I keep wondering how the disabled and/or disfigured actors felt about this movie, and their involvement with it. It’s easy to assume they we on board with however Schimberg’s script appeared to them, although of course they would not have any idea while filming how it would look edited and on camera (although, ironically, there is a scene in which all said characters gather in a small screening room to watch dailies). On the other hand, it’s also easy to imagine actors with all manner of disabilities, who get very few acting opportunities otherwise, simply being happy for the work. Does this movie make sense to them? Does it matter?

From scene to scene, I found Chained for Life compelling enough, until it jumped to another scene that deliberately avoided making clear whether we were supposed to take it at face value or as a performance of a scene on set. Even the acting skill among this ensemble cast is all over the place, and it’s hard to tell if a lot of them are just supposed to be playing bad actors, or if the acting just isn’t great on average in this movie. Nearly all of them range from wooden to noticeably performative, even when we’re watching crew members talk amongst themselves.

The critical consensus for this movie seems to be pretty positive, although I can’t help but wonder how much of that is informed by condescension. I was more bemused by it than anything.

Contemplating the film’s own question, “Is this exploitative”? First let’s try to make sense of the story.

Contemplating the film’s own question, “Is this exploitative”? First let’s try to make sense of the story.

Overall: B-

WHERE'D YOU GO, BURNADETTE

Directing: B-
Acting: B+
Writing: B-
Cinematography: B+
Editing: B-

Every once in a while, it seems Richard Linklater gets inspired to take a step away from his indie cult movie roots and take a stab at Hollywood mediocrity. Sometimes his Hollywood offerings are actually pretty good, as in 2011’s Bernie or even 2017’s Last Flag Flying. Compared to the greatness of his earlier work, though, Where’d You Go, Burnadette has Linklater basically phoning it in. It’s only because his name is attached that the film does not get written off as basically forgettable.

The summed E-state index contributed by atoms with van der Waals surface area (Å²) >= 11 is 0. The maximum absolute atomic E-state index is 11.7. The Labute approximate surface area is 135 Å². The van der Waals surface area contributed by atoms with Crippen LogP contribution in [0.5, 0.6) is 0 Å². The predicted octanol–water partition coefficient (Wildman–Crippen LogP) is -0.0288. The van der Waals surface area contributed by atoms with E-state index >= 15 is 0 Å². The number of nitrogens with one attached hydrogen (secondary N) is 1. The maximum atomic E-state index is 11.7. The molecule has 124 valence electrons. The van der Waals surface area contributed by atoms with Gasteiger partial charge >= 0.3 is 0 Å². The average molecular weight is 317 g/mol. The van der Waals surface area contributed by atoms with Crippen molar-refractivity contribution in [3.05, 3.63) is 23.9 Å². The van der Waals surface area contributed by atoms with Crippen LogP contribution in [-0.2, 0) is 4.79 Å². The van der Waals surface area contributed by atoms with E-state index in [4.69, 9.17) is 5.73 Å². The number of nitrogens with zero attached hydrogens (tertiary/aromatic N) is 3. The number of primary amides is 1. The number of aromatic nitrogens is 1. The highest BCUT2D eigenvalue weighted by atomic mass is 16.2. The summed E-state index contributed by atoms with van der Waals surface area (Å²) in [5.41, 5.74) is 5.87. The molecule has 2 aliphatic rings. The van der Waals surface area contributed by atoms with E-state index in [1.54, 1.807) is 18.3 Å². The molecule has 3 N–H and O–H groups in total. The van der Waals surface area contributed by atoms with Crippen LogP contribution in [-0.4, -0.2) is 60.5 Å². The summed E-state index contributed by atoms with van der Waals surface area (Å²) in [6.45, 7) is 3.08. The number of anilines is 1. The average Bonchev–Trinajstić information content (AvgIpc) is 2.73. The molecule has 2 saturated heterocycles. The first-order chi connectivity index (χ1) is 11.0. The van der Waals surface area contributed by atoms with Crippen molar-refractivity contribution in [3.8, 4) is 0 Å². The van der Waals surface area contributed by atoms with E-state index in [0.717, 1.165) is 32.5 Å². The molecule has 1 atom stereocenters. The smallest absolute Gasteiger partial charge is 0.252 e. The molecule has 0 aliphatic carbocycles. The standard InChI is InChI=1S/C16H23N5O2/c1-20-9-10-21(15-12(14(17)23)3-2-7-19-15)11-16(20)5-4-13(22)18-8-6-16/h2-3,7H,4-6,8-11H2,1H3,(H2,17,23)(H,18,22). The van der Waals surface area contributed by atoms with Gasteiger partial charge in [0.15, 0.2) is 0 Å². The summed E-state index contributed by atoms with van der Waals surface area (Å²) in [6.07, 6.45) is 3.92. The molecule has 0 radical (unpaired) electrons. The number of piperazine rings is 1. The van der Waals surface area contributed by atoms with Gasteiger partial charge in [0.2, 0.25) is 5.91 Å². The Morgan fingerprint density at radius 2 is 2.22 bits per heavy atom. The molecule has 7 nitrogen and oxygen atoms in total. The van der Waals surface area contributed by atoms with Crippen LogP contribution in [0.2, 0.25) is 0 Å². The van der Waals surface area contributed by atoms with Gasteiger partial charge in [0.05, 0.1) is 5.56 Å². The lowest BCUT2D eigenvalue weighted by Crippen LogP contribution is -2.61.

It’s too bad, especially for fans of the runaway hit novel, by Maria Semple, on which it’s based. That goes double specifically for Seattleite fans of the novel, who appreciated Semple’s humor and satirical look at local culture in the Pacific Northwest, through the eyes of a transplant Los Angeles architect (here played, quite well, by Cate Blanchett) who rather dislikes the city. Only a little of that sentiment makes it through in the adaptation to motion picture, really confined to one ranting monologue by the title character.

Sometimes a sensibility just works in prose and doesn’t translate to the screen. And as always, a film should succeed on its own merits. Where’d You Go, Burnadette does’t exactly fail, it’s more like it coasts, gliding along with no real resonance.

That said, as a longtime Seattle resident, there are some frustratingly cliché things about the depiction of Seattle in this movie (which definitely were not part of the novel). As always, it rains way too much, and every time it’s raining, it’s raining too hard. Linklater and his two co-writers attempt to give themselves an out by having it mentioned that it’s “the wettest winter on record.” It’s still an inauthentic representation of Seattle weather, long an overused crutch in movies set in the Pacific Northwest.

On the upside, the performances elevate the material, at least a little bit. Cate Blanchett remains the consummate character actor, every bit as much as she is a movie star, slipping into true specificity as she channels Burnadette Fox. Billy Crudup is all exasperated bemusement as her husband, Elgie, deals with Burnadette’s erratic behaviors. Emma Nelson is lovely as their 15-year-old daughter, Bee. And Kristen Wiig is perfect as Burnadette’s snooty neighbor, at the end of her rope regarding the invasive blackberry bushes from Burnadette’s yard.

Lawrence Fishburne, Steve Zahn and Megan Mullally show up in much smaller parts as Burnadette’s past colleagues in the architecture profession, and although they all show up well for what they’re called on to do, it’s all brief enough that it kind of feels like wasted talent.

The story takes at least half the movie’s run time to get to this point, but Burnadette disappears out her bathroom window in the middle of an attempted intervention wrapped around her mental health. Before long, Elgie and Bee figure out she has left without them on what had been a planned family trip to Antarctica. How this trip got planned to begin with is a little oddly contrived, but whatever: Elgie and Bee go after her, spending a fair amount of time just behind her on other tourist vessels, and the action movies from Seattle to Antarctica. There was no filming at the bottom of the planet, but production did move to Greenland as the closest approximation, and if nothing else, it makes for some very pretty scenery to look at.

Beyond that, Where’d You Go, Burnadette doesn’t even try to be much of an actual mystery, and is more of a hang with these barely-odd characters, and it’s pleasant enough most of the time, when it’s not being ridiculously unrealistic, particularly regarding how Burnadette half-cons her way onto vessels in Antarctica that would be far more careful than this in the real world about unauthorized personnel. But, sure, I’m just nitpicking now. Still, there is a feeling of a great lot of unrealized potential here, a lack of electricity in the dialogue, a sense that there should be some kind excitement. No part of this story is exciting or electric; it is merely adequate at entertaining as long as the movie goes on. It’s fine but nothing special, when it clearly could have been something special.